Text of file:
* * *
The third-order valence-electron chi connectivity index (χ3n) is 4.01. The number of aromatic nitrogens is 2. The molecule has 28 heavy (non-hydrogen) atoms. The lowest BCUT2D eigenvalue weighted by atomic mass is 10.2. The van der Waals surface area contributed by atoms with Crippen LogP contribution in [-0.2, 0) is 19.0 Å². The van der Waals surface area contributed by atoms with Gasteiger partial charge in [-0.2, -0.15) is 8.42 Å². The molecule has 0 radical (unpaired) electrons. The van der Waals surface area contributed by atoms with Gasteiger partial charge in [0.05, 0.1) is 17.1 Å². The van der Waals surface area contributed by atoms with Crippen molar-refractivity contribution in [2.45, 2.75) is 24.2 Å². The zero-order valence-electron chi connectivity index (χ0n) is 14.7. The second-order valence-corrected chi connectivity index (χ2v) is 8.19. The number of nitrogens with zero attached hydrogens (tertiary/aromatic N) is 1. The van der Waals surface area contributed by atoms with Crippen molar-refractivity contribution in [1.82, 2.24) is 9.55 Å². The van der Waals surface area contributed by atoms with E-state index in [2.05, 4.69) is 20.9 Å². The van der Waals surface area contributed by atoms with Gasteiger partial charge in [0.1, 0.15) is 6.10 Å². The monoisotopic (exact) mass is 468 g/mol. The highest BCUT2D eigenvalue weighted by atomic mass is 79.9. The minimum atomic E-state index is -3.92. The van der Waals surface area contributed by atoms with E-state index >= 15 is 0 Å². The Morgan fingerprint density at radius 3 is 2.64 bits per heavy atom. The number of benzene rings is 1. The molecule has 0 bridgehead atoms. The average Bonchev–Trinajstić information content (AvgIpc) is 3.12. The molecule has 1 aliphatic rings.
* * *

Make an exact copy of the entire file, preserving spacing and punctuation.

The third-order valence-electron chi connectivity index (χ3n) is 4.01. The number of aromatic nitrogens is 2. The molecule has 28 heavy (non-hydrogen) atoms. The lowest BCUT2D eigenvalue weighted by atomic mass is 10.2. The van der Waals surface area contributed by atoms with Crippen LogP contribution in [-0.2, 0) is 19.0 Å². The van der Waals surface area contributed by atoms with Gasteiger partial charge in [-0.2, -0.15) is 8.42 Å². The molecule has 0 radical (unpaired) electrons. The van der Waals surface area contributed by atoms with Gasteiger partial charge in [0.05, 0.1) is 17.1 Å². The van der Waals surface area contributed by atoms with Crippen molar-refractivity contribution in [2.45, 2.75) is 24.2 Å². The zero-order valence-electron chi connectivity index (χ0n) is 14.7. The second-order valence-corrected chi connectivity index (χ2v) is 8.19. The number of nitrogens with zero attached hydrogens (tertiary/aromatic N) is 1. The van der Waals surface area contributed by atoms with Crippen molar-refractivity contribution in [1.82, 2.24) is 9.55 Å². The van der Waals surface area contributed by atoms with E-state index in [2.05, 4.69) is 20.9 Å². The van der Waals surface area contributed by atoms with Gasteiger partial charge in [0.1, 0.15) is 6.10 Å². The monoisotopic (exact) mass is 468 g/mol. The highest BCUT2D eigenvalue weighted by atomic mass is 79.9. The minimum atomic E-state index is -3.92. The van der Waals surface area contributed by atoms with E-state index >= 15 is 0 Å². The Morgan fingerprint density at radius 3 is 2.64 bits per heavy atom. The number of benzene rings is 1. The molecule has 0 bridgehead atoms. The average Bonchev–Trinajstić information content (AvgIpc) is 3.12. The molecule has 1 aliphatic rings.